In Haiti, gangs take control as democracy withers (AP)

At a time when democracy has withered in Haiti and gang violence has spiraled out of control, it’s armed men like Jimmy Cherizier, known better by his nickname Barbecue, that are filling the power vacuum left by a crumbling government. In December, the U.N. estimated that gangs controlled 60% of Haiti’s capital, but nowadays most on the streets of Port-au-Prince say that number is closer to 100%. " (AP Photo: Odelyn Joseph)

Rebel ‘baby boom’ was a sign of hope. Now, it represents uncertainty. (National Geographic)

After Revolutionary Armed Forces of Colombia (FARC) guerrillas signed a peace pact with the Colombian government, there was a baby boom among former rebel fighters who saw their kids – "niños de la paz," or "children of peace" – as a step into a future without war. But 5 years later, that peace process is crumbling and their children have grown to represent a deepening uncertainty. (Photo: Juan Arredondo/NatGeo)

Two hours of terror, now years of devastation for Acapulco’s poor in Hurricane Otis aftermath (AP)

 The Category 5 hurricane damaged nearly all of Acapulco’s homes, left bodies bobbing along the coastline and much of the city foraging for food. While authorities were hard at work restoring order in Acapulco’s tourist center, the city’s poorest said they felt abandoned. One woman and hundreds of thousands others lived two hours of terror last week. Now face years of work to repair their already precarious lives. (AP Photo: Felix Marquez)

Colombian guerrillas are using coronavirus curfews to expand their control. Violators have been killed. (The Washington Post)

Guerrillas, paramilitaries and armed groups across Colombia have imposed strict coronavirus quarantines to consolidate power, sewing fear in populations who have already lived through decades of conflict. The consequences for violating these controls is death. (Photo: Oscar Coral/The Washington Post)

2 Cuban sisters 4,200-mile journey to the U.S. (AP)

An odyssey of more than 4,200 miles would lead two Cuban medical students to question their past lives, race unknowingly against a ticking legal clock and leave them teetering on the edge of death as they tumbled down a cliff. It’s a voyage that hundreds of thousands of Cubans have made over the last two years in an historic wave of migration. (AP Photo: Ramon Espinosa)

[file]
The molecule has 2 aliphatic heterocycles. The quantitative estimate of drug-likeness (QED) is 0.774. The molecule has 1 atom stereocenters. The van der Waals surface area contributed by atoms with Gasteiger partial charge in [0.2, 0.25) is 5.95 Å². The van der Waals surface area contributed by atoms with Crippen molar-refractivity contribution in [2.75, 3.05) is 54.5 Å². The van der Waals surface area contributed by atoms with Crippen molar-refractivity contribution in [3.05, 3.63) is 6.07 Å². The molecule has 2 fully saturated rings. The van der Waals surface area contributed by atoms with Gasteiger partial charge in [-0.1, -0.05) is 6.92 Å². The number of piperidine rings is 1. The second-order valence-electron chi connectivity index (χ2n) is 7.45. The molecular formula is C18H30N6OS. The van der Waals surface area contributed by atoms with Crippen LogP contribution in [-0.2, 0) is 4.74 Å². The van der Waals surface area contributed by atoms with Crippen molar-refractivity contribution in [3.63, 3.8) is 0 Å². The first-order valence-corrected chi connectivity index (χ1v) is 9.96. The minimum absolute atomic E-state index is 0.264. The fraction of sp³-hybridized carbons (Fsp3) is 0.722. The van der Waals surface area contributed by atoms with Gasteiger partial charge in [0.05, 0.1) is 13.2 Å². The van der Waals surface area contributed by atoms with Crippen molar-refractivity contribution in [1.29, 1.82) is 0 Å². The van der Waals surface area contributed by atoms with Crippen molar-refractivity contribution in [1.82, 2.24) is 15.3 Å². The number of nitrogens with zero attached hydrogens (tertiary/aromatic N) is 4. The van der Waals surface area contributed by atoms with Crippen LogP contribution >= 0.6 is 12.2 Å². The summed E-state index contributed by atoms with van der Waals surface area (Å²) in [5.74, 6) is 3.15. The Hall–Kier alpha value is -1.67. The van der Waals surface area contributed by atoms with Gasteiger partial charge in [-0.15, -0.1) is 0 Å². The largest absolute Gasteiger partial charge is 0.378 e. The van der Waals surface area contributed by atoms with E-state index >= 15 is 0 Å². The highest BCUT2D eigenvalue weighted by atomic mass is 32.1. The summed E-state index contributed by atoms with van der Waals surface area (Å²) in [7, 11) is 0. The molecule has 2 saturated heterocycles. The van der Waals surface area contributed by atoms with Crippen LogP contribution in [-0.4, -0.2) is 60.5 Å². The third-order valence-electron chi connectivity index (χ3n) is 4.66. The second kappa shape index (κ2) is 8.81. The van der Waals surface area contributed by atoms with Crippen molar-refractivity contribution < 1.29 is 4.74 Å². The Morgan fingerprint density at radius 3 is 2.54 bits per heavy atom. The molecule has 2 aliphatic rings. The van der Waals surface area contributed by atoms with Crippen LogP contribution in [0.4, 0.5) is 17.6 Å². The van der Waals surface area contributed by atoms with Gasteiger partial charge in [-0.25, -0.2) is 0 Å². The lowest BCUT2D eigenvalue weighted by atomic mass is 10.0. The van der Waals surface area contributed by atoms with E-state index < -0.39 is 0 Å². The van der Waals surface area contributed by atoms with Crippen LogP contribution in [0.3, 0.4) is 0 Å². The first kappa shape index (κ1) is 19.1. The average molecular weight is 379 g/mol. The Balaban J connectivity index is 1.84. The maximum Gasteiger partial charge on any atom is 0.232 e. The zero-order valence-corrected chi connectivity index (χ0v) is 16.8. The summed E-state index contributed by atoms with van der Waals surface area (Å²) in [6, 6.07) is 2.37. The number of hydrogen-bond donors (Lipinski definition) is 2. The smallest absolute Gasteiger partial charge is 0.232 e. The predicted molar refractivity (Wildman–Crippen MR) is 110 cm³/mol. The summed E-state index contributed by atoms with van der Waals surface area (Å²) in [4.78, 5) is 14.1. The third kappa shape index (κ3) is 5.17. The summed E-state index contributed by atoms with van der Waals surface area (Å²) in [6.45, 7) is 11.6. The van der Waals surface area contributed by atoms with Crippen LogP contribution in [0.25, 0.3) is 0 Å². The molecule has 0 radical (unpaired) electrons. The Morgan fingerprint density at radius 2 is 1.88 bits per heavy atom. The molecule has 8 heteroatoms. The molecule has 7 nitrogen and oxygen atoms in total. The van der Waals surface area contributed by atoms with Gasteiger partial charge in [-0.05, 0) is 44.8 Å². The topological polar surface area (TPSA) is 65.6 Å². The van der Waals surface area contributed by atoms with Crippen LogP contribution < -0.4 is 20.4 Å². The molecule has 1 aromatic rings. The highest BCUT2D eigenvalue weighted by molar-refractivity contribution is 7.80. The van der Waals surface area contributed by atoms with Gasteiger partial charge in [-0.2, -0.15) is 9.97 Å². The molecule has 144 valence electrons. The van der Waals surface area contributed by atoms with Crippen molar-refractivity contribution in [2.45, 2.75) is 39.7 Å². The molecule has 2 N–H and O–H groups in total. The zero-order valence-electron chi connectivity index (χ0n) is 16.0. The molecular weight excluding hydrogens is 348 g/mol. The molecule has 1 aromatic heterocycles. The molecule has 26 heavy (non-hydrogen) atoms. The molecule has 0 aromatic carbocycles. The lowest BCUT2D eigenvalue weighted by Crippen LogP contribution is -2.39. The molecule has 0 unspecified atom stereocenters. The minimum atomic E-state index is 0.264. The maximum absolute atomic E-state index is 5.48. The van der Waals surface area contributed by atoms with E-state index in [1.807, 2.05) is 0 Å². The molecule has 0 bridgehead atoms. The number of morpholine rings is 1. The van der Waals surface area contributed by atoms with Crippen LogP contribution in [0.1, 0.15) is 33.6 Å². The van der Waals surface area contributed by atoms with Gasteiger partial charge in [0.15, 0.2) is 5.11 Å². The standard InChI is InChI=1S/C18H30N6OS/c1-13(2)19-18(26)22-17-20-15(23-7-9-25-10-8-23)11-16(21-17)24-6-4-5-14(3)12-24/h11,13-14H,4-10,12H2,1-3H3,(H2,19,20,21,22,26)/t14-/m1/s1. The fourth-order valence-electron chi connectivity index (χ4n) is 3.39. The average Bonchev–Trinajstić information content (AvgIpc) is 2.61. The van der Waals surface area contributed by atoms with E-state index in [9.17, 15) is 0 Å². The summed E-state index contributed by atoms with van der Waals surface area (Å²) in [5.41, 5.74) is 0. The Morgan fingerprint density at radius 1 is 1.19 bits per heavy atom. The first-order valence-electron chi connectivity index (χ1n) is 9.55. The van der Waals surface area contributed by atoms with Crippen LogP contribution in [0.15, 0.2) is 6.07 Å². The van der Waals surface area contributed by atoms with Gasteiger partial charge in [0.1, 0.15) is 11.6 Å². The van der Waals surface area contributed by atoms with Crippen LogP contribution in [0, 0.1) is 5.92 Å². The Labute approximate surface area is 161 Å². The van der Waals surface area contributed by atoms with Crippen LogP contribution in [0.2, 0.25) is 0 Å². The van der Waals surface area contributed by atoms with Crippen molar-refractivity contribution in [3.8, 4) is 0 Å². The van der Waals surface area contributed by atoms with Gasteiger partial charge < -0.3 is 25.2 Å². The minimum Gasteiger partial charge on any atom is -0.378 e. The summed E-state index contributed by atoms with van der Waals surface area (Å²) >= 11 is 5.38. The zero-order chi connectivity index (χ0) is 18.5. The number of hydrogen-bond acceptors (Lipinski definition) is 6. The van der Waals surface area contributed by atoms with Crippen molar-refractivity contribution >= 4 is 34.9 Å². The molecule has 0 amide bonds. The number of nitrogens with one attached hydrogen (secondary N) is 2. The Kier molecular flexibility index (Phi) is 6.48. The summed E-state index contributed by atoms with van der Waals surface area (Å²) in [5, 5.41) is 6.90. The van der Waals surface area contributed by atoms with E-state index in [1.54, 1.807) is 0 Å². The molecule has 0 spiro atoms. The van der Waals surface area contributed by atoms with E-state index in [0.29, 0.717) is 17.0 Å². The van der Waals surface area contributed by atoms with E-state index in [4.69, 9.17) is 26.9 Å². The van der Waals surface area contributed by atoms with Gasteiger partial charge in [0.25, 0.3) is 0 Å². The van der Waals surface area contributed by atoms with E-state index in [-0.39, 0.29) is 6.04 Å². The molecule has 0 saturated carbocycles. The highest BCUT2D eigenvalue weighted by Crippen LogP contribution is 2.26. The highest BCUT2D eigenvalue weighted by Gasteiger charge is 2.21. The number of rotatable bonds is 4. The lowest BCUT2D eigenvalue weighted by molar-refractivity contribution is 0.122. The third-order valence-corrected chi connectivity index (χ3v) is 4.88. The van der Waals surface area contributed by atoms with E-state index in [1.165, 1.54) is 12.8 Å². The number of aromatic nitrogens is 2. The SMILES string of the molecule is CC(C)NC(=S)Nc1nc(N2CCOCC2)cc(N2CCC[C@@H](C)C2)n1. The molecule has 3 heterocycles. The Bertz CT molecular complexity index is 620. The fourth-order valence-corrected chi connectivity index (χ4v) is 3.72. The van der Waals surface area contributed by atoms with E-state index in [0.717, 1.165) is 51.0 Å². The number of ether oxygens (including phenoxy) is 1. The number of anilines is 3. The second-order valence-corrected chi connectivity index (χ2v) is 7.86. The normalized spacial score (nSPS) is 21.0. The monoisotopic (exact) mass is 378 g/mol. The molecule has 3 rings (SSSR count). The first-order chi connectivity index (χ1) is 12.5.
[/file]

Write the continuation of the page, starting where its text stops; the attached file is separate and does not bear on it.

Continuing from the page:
To save lives, midwives mix Mayan heritage with Western medicine (National Geographic)

In the remnants of the Mayan empire – Central America and southern Mexico – tens of thousands of indigenous midwives are the ones standing between life & death for women out of reach of their countries' health systems. Despite an age-old rift between "comadronas" and medical systems, such women have only grown more important in the pandemic. (Photo: Janet Jarman)

As Colombia’s Peace Crumbles, Female Guerrillas Wonder What’s Left for Them (Foreign Policy)

Five years after the FARC signed a historic peace deal with the Colombian government, women ex-rebels have crash-landed into a harsh reality. The traditional gender roles they once took up arms to escape have snapped back, and former FARC fighters face a moment of reckoning as the narratives of gender equality they once pushed fall apart. As those peace accords begin to crumble, female guerrillas wonder what is left for them.

Former Bolivian President Sentenced to 10 Years in Prison (The New York Times)

Jeanine Añez, the former president of Bolivia, was sentenced to 10 years in prison on Friday following accusations that she illegally took over the presidency after the resignation of her predecessor, Evo Morales. The trial has led to concerns about politicians’ use of the justice system to target opponents. (Photo: Federico Rios/The New York Times)

War on gangs forges new El Salvador. But the price is steep. (AP)

El Salvador has undergone a radical transformation since President Nayib Bukele – the self-described “world’s coolest dictator” – ordered a state of emergency in response to an alarming surge in gang violence. Bukele has imprisoned over 65,000 of the nation’s 6.3 million people. Bloodshed has faded as the presence of the most fearsome gangs dwindles. Yet the transformation comes at a steep price. (AP Photo: Salvador Melendez)

Lima’s ‘Wall of Shame’ and the Art of Building Barriers (The Atlantic)

Lima, Peru’s “Wall of Shame” was constructed by the city’s hyper-rich in the 1980s to keep out poor migrants displaced by bloodshed in Peru’s countryside. Like many world walls – whether it be the U.S.-Mexico border’s to Israel-Palestine’s – the 6-mile-long barrier stands as a testament to the culture’s deeper societal divisions.

'It's only a matter of time' Brazil once wiped away preventable diseases. Why are they coming back? (Al Jazeera & IWMF)

A global backslide in childhood vaccinations during the COVID-19 pandemic has spurred on a resurgence of previously eliminated preventable diseases like measles, polio, diphtheria and more. In Brazil, a country once renowned for its immunization program, vaccination rates have dipped while health authorities struggle to control measles outbreaks. They worry it could take decades to reverse.

War for control of Haiti’s capital targets women’s bodies (AP)

As Haiti’s toxic slate of gangs continue to plunder the crisis-stricken Caribbean nation, kidnapping, displacing and extorting civilians with nothing left to give, they are increasingly weaponizing women’s bodies in their war for control. “They’re running out of tools to control people. They extort, but there’s only so much money that can be extorted from people that are really poor. This is the one thing they have they can inflict on the population.” (AP Photo: Odelyn Joseph)

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